In time, perhaps there will be a another dog in my life. Not another Moon. Right now I'm not sure I'm capable, or willing, and certainly not ready—for that again. I know Moon is irreplaceable, and wouldn't do it if I could. But I've not forever closed the door on a future dog, either. As Carolyn H. noted above, the years of love they give supersedes my desire to avoid pain.

Thank you, too, for your continued prayers and supportive thoughts. I welcome them.

Grizz………… said...

Gail…

Both Myladylove and I really need, and appreciate, your kind and understanding thoughts and prayers. You are a dear, sweet friend…and I know your heart. Thank you so much.

Scott said...

My sincere condolences, Grizz. Honestly, since I've become an adult, I think that I have grieved more deeply over the loss of my animal companions than I have for the death of my parents and in-laws. It's not that I didn't love and cherish my parents and in-laws, but I understood that their death was inevitable and somewhat anticipated. With an animal companion (with whom you share your life every minute of the day), it all seems so unfair and tragic.

John said...

Jim,

You describe that pain beyond words so well. I used to have Golden Retrievers, no children. Realizing that the time our dogs have with us is so short, we staggered to arrival of the next younger dog after the older one was about halfway through his life cycle. For most of the time there were always two dogs, it makes house breaking the younger one easier.

Now I am in a nursing home (due to MS) and the house, dogs and spouse are all gone do to Medicaid, lifespan, and inability to grow with the times). The memories That are the most vibrant are of the walks in the woods, camera in hand, with the dogs; camping and sleeping in the tent with the dogs, swimming in Lake Michigan with the dogs. All for the reasons you articulate. They could communicate better than most people I know, using nary a word in the process.

Like you, I miss them desperately. And like you I am better for having had them in my life. The tears are bittersweet.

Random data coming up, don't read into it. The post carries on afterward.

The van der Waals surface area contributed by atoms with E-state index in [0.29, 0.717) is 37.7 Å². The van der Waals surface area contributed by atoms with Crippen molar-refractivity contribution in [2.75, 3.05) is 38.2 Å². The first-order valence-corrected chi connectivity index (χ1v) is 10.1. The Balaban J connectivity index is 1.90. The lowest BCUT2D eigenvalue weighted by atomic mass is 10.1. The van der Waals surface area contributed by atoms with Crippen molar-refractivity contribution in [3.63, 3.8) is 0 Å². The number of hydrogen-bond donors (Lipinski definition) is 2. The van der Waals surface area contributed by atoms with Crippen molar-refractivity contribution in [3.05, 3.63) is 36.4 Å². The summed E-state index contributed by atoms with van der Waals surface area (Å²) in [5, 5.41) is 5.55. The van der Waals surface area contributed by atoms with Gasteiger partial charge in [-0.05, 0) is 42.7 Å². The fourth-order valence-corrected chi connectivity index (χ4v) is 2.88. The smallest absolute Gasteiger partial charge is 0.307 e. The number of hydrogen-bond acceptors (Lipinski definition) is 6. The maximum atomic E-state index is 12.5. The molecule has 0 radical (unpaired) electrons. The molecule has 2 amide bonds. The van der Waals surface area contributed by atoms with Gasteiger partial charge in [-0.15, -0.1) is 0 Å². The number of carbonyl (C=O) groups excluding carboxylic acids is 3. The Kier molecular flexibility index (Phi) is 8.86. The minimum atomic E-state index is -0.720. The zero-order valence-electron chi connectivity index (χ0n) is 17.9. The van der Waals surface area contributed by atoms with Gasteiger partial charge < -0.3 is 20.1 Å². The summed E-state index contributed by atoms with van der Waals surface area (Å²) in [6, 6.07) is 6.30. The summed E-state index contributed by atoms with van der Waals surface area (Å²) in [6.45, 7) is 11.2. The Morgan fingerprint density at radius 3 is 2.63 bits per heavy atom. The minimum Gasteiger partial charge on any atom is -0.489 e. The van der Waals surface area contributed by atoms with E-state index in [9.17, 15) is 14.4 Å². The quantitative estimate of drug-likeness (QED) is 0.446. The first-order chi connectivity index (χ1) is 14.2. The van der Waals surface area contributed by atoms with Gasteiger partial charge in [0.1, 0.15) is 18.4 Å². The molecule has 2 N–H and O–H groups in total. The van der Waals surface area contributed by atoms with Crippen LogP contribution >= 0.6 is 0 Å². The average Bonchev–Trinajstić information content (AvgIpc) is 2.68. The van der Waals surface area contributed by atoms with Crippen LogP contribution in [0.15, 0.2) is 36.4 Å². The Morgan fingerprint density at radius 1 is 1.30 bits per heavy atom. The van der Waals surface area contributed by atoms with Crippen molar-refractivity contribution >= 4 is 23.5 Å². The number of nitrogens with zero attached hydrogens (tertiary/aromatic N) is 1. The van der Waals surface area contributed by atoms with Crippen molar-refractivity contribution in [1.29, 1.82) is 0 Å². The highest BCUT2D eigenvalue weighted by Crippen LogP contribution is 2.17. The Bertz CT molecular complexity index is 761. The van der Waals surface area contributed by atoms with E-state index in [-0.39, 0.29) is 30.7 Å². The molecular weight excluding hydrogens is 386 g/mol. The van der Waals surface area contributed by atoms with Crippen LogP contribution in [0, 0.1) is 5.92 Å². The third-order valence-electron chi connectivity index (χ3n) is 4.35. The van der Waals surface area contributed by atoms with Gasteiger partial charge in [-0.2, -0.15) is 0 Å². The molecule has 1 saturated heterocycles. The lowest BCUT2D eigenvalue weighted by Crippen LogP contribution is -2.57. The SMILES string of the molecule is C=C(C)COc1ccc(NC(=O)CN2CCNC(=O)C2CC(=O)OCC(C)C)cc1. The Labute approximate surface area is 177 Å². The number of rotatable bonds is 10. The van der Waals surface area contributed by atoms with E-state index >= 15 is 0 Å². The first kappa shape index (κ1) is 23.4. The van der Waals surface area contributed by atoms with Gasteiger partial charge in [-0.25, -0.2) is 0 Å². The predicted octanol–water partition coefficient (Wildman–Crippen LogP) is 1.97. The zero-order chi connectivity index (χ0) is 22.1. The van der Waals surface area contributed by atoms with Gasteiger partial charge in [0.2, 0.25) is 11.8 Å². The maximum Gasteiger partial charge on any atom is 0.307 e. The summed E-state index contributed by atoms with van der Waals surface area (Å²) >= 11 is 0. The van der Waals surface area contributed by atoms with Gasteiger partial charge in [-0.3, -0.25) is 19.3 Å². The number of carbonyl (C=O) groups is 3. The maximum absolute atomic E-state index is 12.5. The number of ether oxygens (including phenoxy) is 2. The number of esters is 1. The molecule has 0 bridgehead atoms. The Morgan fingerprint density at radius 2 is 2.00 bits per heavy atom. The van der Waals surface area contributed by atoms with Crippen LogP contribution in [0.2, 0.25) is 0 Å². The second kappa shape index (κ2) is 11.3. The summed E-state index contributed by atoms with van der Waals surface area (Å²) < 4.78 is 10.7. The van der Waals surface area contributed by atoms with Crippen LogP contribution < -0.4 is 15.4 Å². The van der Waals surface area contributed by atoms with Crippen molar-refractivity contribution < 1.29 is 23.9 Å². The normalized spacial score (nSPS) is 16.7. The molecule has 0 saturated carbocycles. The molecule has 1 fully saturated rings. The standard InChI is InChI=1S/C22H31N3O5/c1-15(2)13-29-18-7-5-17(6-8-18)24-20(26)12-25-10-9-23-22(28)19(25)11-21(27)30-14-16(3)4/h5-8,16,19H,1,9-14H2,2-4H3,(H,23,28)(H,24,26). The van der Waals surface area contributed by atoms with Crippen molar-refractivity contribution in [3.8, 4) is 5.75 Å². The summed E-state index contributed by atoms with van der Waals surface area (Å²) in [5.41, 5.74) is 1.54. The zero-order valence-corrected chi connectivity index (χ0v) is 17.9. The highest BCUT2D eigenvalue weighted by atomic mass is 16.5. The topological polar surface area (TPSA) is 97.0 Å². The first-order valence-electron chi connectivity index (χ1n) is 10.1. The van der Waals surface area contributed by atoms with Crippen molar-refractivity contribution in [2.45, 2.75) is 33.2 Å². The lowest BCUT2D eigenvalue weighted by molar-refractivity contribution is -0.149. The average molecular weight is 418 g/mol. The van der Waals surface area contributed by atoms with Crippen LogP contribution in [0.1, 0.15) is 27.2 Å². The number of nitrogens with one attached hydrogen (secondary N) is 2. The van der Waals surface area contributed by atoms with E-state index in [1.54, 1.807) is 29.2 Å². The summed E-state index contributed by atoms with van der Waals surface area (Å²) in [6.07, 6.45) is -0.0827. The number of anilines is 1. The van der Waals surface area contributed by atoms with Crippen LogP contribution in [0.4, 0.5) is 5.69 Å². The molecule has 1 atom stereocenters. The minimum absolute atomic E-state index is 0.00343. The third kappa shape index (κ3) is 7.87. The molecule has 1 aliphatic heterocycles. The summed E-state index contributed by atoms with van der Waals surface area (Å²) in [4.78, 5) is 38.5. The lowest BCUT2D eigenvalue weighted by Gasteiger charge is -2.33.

Grizz………… said...

Scott…

Thank you, and please know your sincere comments mean a great deal to me this afternoon because I understand what you're saying. I grieved and shed tears when my father died, and I've continued to miss him and sense his loss from my life every day since. My dear mother…I cooked her every meal, did her shopping, took care of her house and finances and such for the last twenty years of her life. And I was holding her hand when she passed away. I grieved and shed tears for her, too, and I feel her loss daily.

But I knew, and shared Mom and Dad's faith. We'd had numerous conversations about death and dying—and all the rest that goes with it. Plus their deaths were not unexpected. I've lost many other family members, friends, and acquaintances…and at the bedside of several at their passing—starting with my Grandmother Williams when I was a youngster. Death was not some strange and unfamiliar thing during my growing up. I've been to a lot of funerals over the years, wept and said my goodbyes to more too a lot of dear, good folks. As an uncle, now himself dead, once remarked: "I come from a long line of dead people."

But losing Moon [and I'm so glad you said "animal companion" and not "pet" which, to me, trivializes their worth, reducing them to nothing more than an accessory] has affected me in a deeper way…at least I feel a deeper grief and sense of loss. And maybe that's wrong to admit—but I do, because it's true. Possibly I'm just too emotionally raw right now. But I don't think so.

I have been told that I'm too emotional about things, that I allow my feelings to run too deeply, get too involved—that care too much. So is all this just a wimpy geezer letting his feelings get the best of him and subsequently showing himself to be a fool in print? Perhaps. But I'm never going to stop being me, never going to try to hold my feelings in check, to try and care less those I love.

I loved my sweet Moon, and my heart still aches with her loss.

Grizz………… said...

John…

Oh, my friend, you say exactly what's churning around in my heart…and yes, the tears are so very bittersweet. I do miss my lovely Moon so desperately.

There are really only two sorts of dog people…those who view dogs simply as animals—fun to have around, possibly useful, but animals. Then there are the likes of me and you… for whom dogs are fellow sentient beings, intelligent, reactive, think cognitive individuals with personalities—and as you say, capable of communicating better than many people "using nary a word in the process." Moon and I conversed all the time, through tones and body language, but mostly by staring deeply into each others eyes. Moon could see into my heart and soul; she read everything…and I truly believe I could do the same with her. We had no secrets. My life was greatly enriched by the years we shared our love and understanding.